Sunday, July 21, 2013

Salty tales

During a visit to Northumberland earlier this month we came across two interesting examples of wild flowers that occupy a very specialised habitat close to the edge of the sea.
























This one is sea milwort Glaux maritima, growing along the upper edge of a small saltmarsh in Budle Bay, where it will occasionally be inundated with sea water during extreme high spring tides.

Those pink petals are not, strictly speaking, petals at all; the plant has no petals - these are substituted by bright pink sepals. 






Another unusual feature is that the flowers are pollinated by ants, like this one that ....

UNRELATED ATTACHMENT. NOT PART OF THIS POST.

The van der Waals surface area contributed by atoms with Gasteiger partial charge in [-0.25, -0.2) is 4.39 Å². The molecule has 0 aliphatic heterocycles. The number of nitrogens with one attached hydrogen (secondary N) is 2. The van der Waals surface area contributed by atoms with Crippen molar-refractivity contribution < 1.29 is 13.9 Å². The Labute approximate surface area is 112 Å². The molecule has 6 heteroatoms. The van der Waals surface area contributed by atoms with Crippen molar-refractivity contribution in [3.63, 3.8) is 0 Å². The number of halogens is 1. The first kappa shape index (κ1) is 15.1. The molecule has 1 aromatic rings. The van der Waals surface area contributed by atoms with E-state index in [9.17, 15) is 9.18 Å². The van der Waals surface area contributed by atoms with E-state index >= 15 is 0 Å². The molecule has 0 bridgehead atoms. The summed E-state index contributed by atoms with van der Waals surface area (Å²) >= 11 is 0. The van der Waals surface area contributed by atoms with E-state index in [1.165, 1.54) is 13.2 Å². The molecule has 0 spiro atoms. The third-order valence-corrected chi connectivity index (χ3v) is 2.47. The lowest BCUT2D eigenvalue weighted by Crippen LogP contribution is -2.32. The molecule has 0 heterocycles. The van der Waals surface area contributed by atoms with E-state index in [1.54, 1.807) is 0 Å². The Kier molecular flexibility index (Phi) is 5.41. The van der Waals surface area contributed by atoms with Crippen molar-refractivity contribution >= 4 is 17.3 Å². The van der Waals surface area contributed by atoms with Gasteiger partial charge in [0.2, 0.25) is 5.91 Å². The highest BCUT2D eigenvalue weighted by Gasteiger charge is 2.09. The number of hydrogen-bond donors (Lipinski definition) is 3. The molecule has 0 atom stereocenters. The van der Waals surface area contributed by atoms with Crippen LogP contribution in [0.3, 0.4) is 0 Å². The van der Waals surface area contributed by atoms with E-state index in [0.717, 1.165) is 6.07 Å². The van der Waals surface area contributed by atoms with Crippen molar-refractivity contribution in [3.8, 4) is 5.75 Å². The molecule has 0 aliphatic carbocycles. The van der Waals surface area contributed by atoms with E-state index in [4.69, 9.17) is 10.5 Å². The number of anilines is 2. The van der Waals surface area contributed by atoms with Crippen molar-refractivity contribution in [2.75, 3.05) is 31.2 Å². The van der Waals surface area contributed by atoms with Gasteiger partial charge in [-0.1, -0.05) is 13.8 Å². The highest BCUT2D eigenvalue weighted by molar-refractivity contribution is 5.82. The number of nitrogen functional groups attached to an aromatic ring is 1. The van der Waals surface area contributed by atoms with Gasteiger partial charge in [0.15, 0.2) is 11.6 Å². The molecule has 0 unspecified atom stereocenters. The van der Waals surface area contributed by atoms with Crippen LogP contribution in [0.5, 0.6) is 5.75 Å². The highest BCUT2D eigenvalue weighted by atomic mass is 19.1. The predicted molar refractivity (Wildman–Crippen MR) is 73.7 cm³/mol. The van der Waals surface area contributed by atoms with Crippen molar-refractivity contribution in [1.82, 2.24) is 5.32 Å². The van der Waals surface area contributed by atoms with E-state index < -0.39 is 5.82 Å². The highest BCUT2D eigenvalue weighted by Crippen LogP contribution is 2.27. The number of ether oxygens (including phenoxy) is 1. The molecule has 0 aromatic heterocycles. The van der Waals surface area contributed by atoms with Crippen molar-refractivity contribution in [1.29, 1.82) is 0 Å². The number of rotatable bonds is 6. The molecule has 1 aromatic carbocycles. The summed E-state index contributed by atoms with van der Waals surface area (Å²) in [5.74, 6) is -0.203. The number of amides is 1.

..... visited each flower in search of nectar while we watched.

























The second of these specialised coastal wild flowers was sea rocket Cakile maritima, whose pale mauve flowers appear along the strand line on sandy shores.


















Sea rocket produces inflated, spongy seed pods that are highly buoyant and can drift long distances on ocean currents before being cast up on the strand line. In 1965 a sea rocket species whose seed pod was carried by the waves was the first flowering plant to colonise the new volcanic island of Surtsey , which first appeared above the surface off the coast of Iceland in 1963.


Sea rocket is a member of the cabbage family, with flowers that are pollinated by bumblebees and butterflies. Green-veined white and small white butterfly caterpillars sometimes feed on its leaves.

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